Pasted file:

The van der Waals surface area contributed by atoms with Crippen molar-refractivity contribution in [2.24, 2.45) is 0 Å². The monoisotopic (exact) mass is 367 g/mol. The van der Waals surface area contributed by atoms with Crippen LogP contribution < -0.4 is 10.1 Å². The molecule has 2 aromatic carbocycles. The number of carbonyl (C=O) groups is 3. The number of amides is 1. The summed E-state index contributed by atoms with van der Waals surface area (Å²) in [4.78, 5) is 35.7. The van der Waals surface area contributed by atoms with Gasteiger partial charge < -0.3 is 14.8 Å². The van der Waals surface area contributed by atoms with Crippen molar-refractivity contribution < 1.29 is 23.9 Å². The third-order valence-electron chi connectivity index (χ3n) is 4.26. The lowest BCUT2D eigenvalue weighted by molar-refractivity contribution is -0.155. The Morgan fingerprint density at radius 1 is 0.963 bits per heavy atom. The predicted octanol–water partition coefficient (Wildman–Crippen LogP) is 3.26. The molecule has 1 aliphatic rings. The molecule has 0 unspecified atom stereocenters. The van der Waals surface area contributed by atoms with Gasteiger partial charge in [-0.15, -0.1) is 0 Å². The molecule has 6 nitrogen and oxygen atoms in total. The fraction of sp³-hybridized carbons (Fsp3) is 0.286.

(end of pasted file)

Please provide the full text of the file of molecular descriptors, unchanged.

The van der Waals surface area contributed by atoms with Crippen molar-refractivity contribution in [2.24, 2.45) is 0 Å². The monoisotopic (exact) mass is 367 g/mol. The van der Waals surface area contributed by atoms with Crippen LogP contribution < -0.4 is 10.1 Å². The molecule has 2 aromatic carbocycles. The number of carbonyl (C=O) groups is 3. The number of amides is 1. The summed E-state index contributed by atoms with van der Waals surface area (Å²) in [4.78, 5) is 35.7. The van der Waals surface area contributed by atoms with Gasteiger partial charge < -0.3 is 14.8 Å². The van der Waals surface area contributed by atoms with Crippen molar-refractivity contribution < 1.29 is 23.9 Å². The third-order valence-electron chi connectivity index (χ3n) is 4.26. The lowest BCUT2D eigenvalue weighted by molar-refractivity contribution is -0.155. The Morgan fingerprint density at radius 1 is 0.963 bits per heavy atom. The predicted octanol–water partition coefficient (Wildman–Crippen LogP) is 3.26. The molecule has 1 aliphatic rings. The molecule has 0 unspecified atom stereocenters. The van der Waals surface area contributed by atoms with Gasteiger partial charge in [-0.15, -0.1) is 0 Å². The molecule has 6 nitrogen and oxygen atoms in total. The fraction of sp³-hybridized carbons (Fsp3) is 0.286.